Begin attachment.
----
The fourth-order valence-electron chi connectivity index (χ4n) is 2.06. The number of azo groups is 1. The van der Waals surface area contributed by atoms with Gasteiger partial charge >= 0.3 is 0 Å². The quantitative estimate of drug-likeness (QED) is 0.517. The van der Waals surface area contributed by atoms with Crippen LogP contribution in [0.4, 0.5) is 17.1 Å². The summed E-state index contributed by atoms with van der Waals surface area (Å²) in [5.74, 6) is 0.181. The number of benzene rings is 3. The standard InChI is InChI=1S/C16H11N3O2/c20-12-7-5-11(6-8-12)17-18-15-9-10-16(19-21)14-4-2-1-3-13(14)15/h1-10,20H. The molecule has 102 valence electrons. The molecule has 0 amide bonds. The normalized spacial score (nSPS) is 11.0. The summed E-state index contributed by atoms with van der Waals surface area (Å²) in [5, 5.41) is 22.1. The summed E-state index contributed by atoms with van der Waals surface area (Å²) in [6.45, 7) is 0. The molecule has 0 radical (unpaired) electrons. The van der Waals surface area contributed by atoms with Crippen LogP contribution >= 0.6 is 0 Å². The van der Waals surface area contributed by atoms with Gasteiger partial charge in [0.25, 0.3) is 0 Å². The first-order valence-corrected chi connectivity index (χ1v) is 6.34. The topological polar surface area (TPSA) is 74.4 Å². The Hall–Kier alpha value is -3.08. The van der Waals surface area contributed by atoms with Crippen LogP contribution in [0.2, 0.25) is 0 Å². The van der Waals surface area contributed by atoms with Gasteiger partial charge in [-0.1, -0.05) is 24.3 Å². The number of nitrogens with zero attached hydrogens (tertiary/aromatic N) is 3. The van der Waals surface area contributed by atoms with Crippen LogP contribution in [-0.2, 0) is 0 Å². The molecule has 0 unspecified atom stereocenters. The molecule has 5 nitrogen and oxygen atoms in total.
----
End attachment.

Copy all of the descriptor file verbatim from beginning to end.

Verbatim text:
The fourth-order valence-electron chi connectivity index (χ4n) is 2.06. The number of azo groups is 1. The van der Waals surface area contributed by atoms with Gasteiger partial charge >= 0.3 is 0 Å². The quantitative estimate of drug-likeness (QED) is 0.517. The van der Waals surface area contributed by atoms with Crippen LogP contribution in [0.4, 0.5) is 17.1 Å². The summed E-state index contributed by atoms with van der Waals surface area (Å²) in [5.74, 6) is 0.181. The number of benzene rings is 3. The standard InChI is InChI=1S/C16H11N3O2/c20-12-7-5-11(6-8-12)17-18-15-9-10-16(19-21)14-4-2-1-3-13(14)15/h1-10,20H. The molecule has 102 valence electrons. The molecule has 0 amide bonds. The normalized spacial score (nSPS) is 11.0. The summed E-state index contributed by atoms with van der Waals surface area (Å²) in [5, 5.41) is 22.1. The summed E-state index contributed by atoms with van der Waals surface area (Å²) in [6.45, 7) is 0. The molecule has 0 radical (unpaired) electrons. The van der Waals surface area contributed by atoms with Crippen LogP contribution >= 0.6 is 0 Å². The van der Waals surface area contributed by atoms with Gasteiger partial charge in [0.25, 0.3) is 0 Å². The first-order valence-corrected chi connectivity index (χ1v) is 6.34. The topological polar surface area (TPSA) is 74.4 Å². The Hall–Kier alpha value is -3.08. The van der Waals surface area contributed by atoms with Crippen LogP contribution in [0.2, 0.25) is 0 Å². The van der Waals surface area contributed by atoms with Gasteiger partial charge in [-0.1, -0.05) is 24.3 Å². The number of nitrogens with zero attached hydrogens (tertiary/aromatic N) is 3. The van der Waals surface area contributed by atoms with Crippen LogP contribution in [-0.2, 0) is 0 Å². The molecule has 0 unspecified atom stereocenters. The molecule has 5 nitrogen and oxygen atoms in total.